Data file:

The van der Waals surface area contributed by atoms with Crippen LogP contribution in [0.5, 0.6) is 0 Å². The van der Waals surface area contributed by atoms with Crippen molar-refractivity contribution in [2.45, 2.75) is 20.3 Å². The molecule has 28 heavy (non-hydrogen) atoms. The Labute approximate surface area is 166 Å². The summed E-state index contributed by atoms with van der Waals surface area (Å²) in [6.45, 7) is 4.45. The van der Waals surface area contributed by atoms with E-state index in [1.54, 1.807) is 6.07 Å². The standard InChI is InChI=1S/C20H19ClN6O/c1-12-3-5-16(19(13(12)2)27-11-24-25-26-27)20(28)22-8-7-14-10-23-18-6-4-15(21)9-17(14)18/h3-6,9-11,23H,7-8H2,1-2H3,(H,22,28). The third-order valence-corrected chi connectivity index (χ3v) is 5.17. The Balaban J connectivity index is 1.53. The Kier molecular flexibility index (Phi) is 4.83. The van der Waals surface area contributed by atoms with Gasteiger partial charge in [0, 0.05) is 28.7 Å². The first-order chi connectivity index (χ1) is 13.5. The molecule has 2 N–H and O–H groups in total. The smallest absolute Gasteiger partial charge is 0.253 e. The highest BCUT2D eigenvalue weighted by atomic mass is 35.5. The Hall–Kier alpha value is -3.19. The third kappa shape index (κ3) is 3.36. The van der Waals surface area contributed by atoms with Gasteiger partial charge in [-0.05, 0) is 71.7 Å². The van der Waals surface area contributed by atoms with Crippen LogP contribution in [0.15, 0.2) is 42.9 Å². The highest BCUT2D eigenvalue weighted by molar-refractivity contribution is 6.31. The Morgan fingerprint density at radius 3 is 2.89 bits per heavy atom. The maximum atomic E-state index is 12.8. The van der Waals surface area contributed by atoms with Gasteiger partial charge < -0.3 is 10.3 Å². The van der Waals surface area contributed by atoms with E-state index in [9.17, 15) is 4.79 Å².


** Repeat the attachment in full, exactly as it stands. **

The van der Waals surface area contributed by atoms with Crippen LogP contribution in [0.5, 0.6) is 0 Å². The van der Waals surface area contributed by atoms with Crippen molar-refractivity contribution in [2.45, 2.75) is 20.3 Å². The molecule has 28 heavy (non-hydrogen) atoms. The Labute approximate surface area is 166 Å². The summed E-state index contributed by atoms with van der Waals surface area (Å²) in [6.45, 7) is 4.45. The van der Waals surface area contributed by atoms with E-state index in [1.54, 1.807) is 6.07 Å². The standard InChI is InChI=1S/C20H19ClN6O/c1-12-3-5-16(19(13(12)2)27-11-24-25-26-27)20(28)22-8-7-14-10-23-18-6-4-15(21)9-17(14)18/h3-6,9-11,23H,7-8H2,1-2H3,(H,22,28). The third-order valence-corrected chi connectivity index (χ3v) is 5.17. The Balaban J connectivity index is 1.53. The Kier molecular flexibility index (Phi) is 4.83. The van der Waals surface area contributed by atoms with Gasteiger partial charge in [0, 0.05) is 28.7 Å². The first-order chi connectivity index (χ1) is 13.5. The molecule has 2 N–H and O–H groups in total. The smallest absolute Gasteiger partial charge is 0.253 e. The highest BCUT2D eigenvalue weighted by atomic mass is 35.5. The Hall–Kier alpha value is -3.19. The third kappa shape index (κ3) is 3.36. The van der Waals surface area contributed by atoms with Gasteiger partial charge in [-0.05, 0) is 71.7 Å². The van der Waals surface area contributed by atoms with Crippen LogP contribution in [0.15, 0.2) is 42.9 Å². The highest BCUT2D eigenvalue weighted by molar-refractivity contribution is 6.31. The Morgan fingerprint density at radius 3 is 2.89 bits per heavy atom. The maximum atomic E-state index is 12.8. The van der Waals surface area contributed by atoms with Gasteiger partial charge < -0.3 is 10.3 Å². The van der Waals surface area contributed by atoms with E-state index in [9.17, 15) is 4.79 Å².